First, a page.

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I've got

douta   : in    std_logic_vector (3 downto 0);
doutb   : in    std_logic_vector (3 downto 0);
c0  : in    std_logic;
f1  : in    std_logic;
f0  : in    std_logic;
res : out   std_logic_vector (3 downto 0);

I'm trying to build a simple ALU, and one of the functions this ALU provides is when

f1 and f0 both = 1 
res = douta plus b plus c0

so I wrote

f1 = '1' and f0 = '1' then res <= douta + doutb + c0;

but obviously its not gonna work because the datatype of douta and doutb is std_logic_vector where as co is just std_logic

and I got this error when compile

' Error 603 line 34 : Incompatible types for arithmetic operator: LHS=std_logic_vector!18, RHS=std_logic

any idea how I can fix this problem ?

edit: also have tried

f1 = '1' and f0 = '1' then res <= douta + doutb + ("000" & c0);

but still no luck, this time the compiler says

LHS=std_logic_vector!7, RHS=array_1_of_std_logic_3_d_0
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4 Answers 4

Please don't use std_logic_vector if you're going to do arithmetic on them. Use ieee.numeric_std, and use the signed or unsigned types. Then you can just add your '0' or '1' to it.

The workaround of using std_logic_arith.all is a fudge using a non-standard library, which can get you into portability troubles when you change toolchains.

I wrote a more detailed page on this: http://parallelpoints.com/node/3

There was some discussion on this on comp.lang.vhdl here: http://groups.google.com/group/comp.lang.vhdl/browse_thread/thread/549e1bbffd35914d/83cc0f19350fc392?hl=en&q=group:comp.lang.vhdl+numeric_std#83cc0f19350fc392 and also in the comp.lang.vhdl FAQ.

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+1 for the link to your parallelpoints post. If I were teaching, I'd make it mandatory reading for all my students. –  rick Nov 27 '13 at 0:17
    
Thanks @rick! I gave a lecture to some undergrad EEs who were just starting out with FPGAs, and hammered on that for a short while :) –  Martin Thompson Nov 27 '13 at 9:26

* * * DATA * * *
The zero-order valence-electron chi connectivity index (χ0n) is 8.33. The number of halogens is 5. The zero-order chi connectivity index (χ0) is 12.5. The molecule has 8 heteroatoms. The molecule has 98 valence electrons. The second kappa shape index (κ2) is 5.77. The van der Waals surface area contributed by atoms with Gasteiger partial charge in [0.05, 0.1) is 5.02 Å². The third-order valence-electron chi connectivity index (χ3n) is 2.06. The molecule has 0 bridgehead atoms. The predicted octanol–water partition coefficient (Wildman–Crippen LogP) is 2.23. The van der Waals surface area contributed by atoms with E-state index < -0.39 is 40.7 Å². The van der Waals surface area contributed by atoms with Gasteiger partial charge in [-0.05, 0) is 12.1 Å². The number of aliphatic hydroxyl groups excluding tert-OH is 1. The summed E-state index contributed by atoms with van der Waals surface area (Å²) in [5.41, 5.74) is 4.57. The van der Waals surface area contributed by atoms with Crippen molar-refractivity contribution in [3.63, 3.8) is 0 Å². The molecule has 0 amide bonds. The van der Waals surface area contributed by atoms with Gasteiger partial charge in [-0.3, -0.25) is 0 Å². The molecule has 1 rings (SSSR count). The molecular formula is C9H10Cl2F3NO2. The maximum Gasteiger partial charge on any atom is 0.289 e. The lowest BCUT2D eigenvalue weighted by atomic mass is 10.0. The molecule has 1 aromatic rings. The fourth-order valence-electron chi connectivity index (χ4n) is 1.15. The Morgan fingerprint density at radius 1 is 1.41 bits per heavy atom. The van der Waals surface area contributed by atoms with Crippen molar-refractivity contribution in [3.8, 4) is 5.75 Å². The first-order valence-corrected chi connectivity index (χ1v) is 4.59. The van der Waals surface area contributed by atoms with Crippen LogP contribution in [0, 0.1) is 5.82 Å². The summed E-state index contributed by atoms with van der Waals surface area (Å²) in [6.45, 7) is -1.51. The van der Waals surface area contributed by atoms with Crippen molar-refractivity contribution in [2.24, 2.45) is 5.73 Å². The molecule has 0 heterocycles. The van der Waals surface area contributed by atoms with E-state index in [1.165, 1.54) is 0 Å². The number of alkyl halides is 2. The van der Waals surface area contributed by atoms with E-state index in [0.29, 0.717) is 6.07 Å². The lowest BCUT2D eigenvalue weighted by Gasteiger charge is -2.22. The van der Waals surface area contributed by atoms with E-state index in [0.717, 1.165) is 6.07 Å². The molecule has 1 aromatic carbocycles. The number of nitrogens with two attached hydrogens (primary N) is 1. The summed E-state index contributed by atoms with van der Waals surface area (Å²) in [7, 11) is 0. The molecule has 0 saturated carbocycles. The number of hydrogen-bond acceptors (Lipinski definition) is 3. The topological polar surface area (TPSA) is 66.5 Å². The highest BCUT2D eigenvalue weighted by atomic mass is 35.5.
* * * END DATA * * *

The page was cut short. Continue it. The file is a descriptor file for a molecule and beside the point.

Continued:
You could transform c0 into a std_logic_vector. It has been a long time since I made VHDL...

if f1 = '1' and f0 = '1' then
 if c0 = '1' then
   res <= douta + doutb + "0001";
 else
   res <= douta + doutb;
 end if;
end if;

This is probably not so performant, maybe the silicium compiler synthesizes it so something good, maybe it's a better idea to write it so that c0 is modified into a vector and then add all three douta, doutb and the converter c0. Another option would be to do the calculations bit for bit but then what do you have the compiler for?

It may sound ridiculous but sometimes the compiler produces a better result if you give it some hints like this (just try it out and verify the output, by such a small example not a big deal):

if f1 = '1' and f0 = '1' then
 if c0 = '1' then
   res <= douta + doutb + "0001";
 else
   res <= douta + doutb + "0000";
 end if;
end if;

Another advice, if you write if's and the results are somewhat strange, introduce an else to fix the undecided states (some compilers behave badly if they have too much freedom!). But that's from my experience that is already getting back to year 2004!!!

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thanks for the suggestion, yes I tried this f1 = '1' and f0 = '1' then res <= douta + doutb + ("000" & c0); but again I thought just make up the missing bits with all 1 but it doesn't work the compiler says Incompatible types for arithmetic operator: LHS=std_logic_vector!7, RHS=array_1_of_std_logic_3_d_0 I guess I will give your idea a try ! –  Jonathan Oct 20 '09 at 5:39
up vote 0 down vote accepted

Oh I think I found a fix, need to add the following library

use ieee.std_logic_arith.all;

and what we tried will work :) Thanks to @jdehaan

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4  
Please don't use std_logic_vector if you're going to do arithmetic on them. See my answer. –  Martin Thompson Mar 16 '11 at 15:56

You don't need to convert the std_logic to a std_logic_vector to do the addition. Just do the addition as is, and make sure that "res" has enough bits to hold the max answer. In this case res needs to be 5 bits wide in order for it to now overflow.

And as a style nit, don't name your input ports "dout". That's bad form. Call them din here, because that's what they are. And in the architecture than instantiates this you connect another component's output port named "dout" to the "din" of this component.

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